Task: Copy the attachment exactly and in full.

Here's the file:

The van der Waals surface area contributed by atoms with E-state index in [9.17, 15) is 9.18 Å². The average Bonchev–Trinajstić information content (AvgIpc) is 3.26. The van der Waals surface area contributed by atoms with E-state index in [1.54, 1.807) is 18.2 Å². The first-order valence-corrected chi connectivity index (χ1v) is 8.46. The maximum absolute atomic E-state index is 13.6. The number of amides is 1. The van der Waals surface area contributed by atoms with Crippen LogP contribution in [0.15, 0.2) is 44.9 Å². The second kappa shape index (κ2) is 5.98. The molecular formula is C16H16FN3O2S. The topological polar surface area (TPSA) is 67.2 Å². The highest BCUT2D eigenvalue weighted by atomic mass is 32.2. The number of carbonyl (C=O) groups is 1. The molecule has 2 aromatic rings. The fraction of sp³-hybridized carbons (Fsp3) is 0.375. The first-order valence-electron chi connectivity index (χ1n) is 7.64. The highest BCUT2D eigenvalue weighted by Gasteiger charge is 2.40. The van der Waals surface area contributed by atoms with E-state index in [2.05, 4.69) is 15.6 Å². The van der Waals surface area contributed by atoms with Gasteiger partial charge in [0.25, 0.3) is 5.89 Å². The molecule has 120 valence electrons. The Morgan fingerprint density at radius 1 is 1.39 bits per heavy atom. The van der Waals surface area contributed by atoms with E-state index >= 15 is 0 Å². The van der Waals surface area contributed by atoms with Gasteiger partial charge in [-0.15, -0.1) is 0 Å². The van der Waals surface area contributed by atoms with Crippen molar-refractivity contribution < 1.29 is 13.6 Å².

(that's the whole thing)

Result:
The van der Waals surface area contributed by atoms with E-state index in [9.17, 15) is 9.18 Å². The average Bonchev–Trinajstić information content (AvgIpc) is 3.26. The van der Waals surface area contributed by atoms with E-state index in [1.54, 1.807) is 18.2 Å². The first-order valence-corrected chi connectivity index (χ1v) is 8.46. The maximum absolute atomic E-state index is 13.6. The number of amides is 1. The van der Waals surface area contributed by atoms with Crippen LogP contribution in [0.15, 0.2) is 44.9 Å². The second kappa shape index (κ2) is 5.98. The molecular formula is C16H16FN3O2S. The topological polar surface area (TPSA) is 67.2 Å². The highest BCUT2D eigenvalue weighted by atomic mass is 32.2. The number of carbonyl (C=O) groups is 1. The molecule has 2 aromatic rings. The fraction of sp³-hybridized carbons (Fsp3) is 0.375. The first-order valence-electron chi connectivity index (χ1n) is 7.64. The highest BCUT2D eigenvalue weighted by Gasteiger charge is 2.40. The van der Waals surface area contributed by atoms with E-state index in [2.05, 4.69) is 15.6 Å². The van der Waals surface area contributed by atoms with Gasteiger partial charge in [0.25, 0.3) is 5.89 Å². The molecule has 120 valence electrons. The Morgan fingerprint density at radius 1 is 1.39 bits per heavy atom. The van der Waals surface area contributed by atoms with E-state index >= 15 is 0 Å². The van der Waals surface area contributed by atoms with Gasteiger partial charge in [-0.15, -0.1) is 0 Å². The van der Waals surface area contributed by atoms with Crippen molar-refractivity contribution < 1.29 is 13.6 Å².